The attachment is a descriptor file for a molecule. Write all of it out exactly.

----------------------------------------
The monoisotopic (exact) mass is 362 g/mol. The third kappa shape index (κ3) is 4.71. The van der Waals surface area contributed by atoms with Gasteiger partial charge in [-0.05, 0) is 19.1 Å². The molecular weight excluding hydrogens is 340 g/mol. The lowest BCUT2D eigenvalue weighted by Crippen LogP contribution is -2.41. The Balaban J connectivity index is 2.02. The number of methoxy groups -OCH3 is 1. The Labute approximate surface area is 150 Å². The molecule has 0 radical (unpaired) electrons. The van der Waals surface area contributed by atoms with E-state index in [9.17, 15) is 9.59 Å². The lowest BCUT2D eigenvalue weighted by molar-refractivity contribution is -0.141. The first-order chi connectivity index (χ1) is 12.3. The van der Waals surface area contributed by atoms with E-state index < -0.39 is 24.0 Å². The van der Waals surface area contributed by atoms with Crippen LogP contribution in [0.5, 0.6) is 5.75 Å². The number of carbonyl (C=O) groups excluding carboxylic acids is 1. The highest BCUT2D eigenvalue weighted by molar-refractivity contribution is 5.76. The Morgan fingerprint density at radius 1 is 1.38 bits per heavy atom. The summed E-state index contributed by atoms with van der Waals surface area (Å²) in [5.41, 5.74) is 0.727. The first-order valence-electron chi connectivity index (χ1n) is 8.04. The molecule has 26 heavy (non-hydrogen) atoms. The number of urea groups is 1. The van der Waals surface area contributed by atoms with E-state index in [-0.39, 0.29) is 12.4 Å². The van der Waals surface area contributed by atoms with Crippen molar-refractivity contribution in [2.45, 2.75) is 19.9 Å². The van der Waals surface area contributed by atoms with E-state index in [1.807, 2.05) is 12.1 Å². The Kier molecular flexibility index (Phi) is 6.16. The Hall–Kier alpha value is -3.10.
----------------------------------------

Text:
The monoisotopic (exact) mass is 362 g/mol. The third kappa shape index (κ3) is 4.71. The van der Waals surface area contributed by atoms with Gasteiger partial charge in [-0.05, 0) is 19.1 Å². The molecular weight excluding hydrogens is 340 g/mol. The lowest BCUT2D eigenvalue weighted by Crippen LogP contribution is -2.41. The Balaban J connectivity index is 2.02. The number of methoxy groups -OCH3 is 1. The Labute approximate surface area is 150 Å². The molecule has 0 radical (unpaired) electrons. The van der Waals surface area contributed by atoms with E-state index in [9.17, 15) is 9.59 Å². The lowest BCUT2D eigenvalue weighted by molar-refractivity contribution is -0.141. The first-order chi connectivity index (χ1) is 12.3. The van der Waals surface area contributed by atoms with E-state index < -0.39 is 24.0 Å². The van der Waals surface area contributed by atoms with Crippen LogP contribution in [0.5, 0.6) is 5.75 Å². The number of carbonyl (C=O) groups excluding carboxylic acids is 1. The highest BCUT2D eigenvalue weighted by molar-refractivity contribution is 5.76. The Morgan fingerprint density at radius 1 is 1.38 bits per heavy atom. The summed E-state index contributed by atoms with van der Waals surface area (Å²) in [5.41, 5.74) is 0.727. The first-order valence-electron chi connectivity index (χ1n) is 8.04. The molecule has 26 heavy (non-hydrogen) atoms. The number of urea groups is 1. The van der Waals surface area contributed by atoms with E-state index in [-0.39, 0.29) is 12.4 Å². The van der Waals surface area contributed by atoms with Crippen molar-refractivity contribution in [2.45, 2.75) is 19.9 Å². The van der Waals surface area contributed by atoms with E-state index in [1.807, 2.05) is 12.1 Å². The Kier molecular flexibility index (Phi) is 6.16. The Hall–Kier alpha value is -3.10.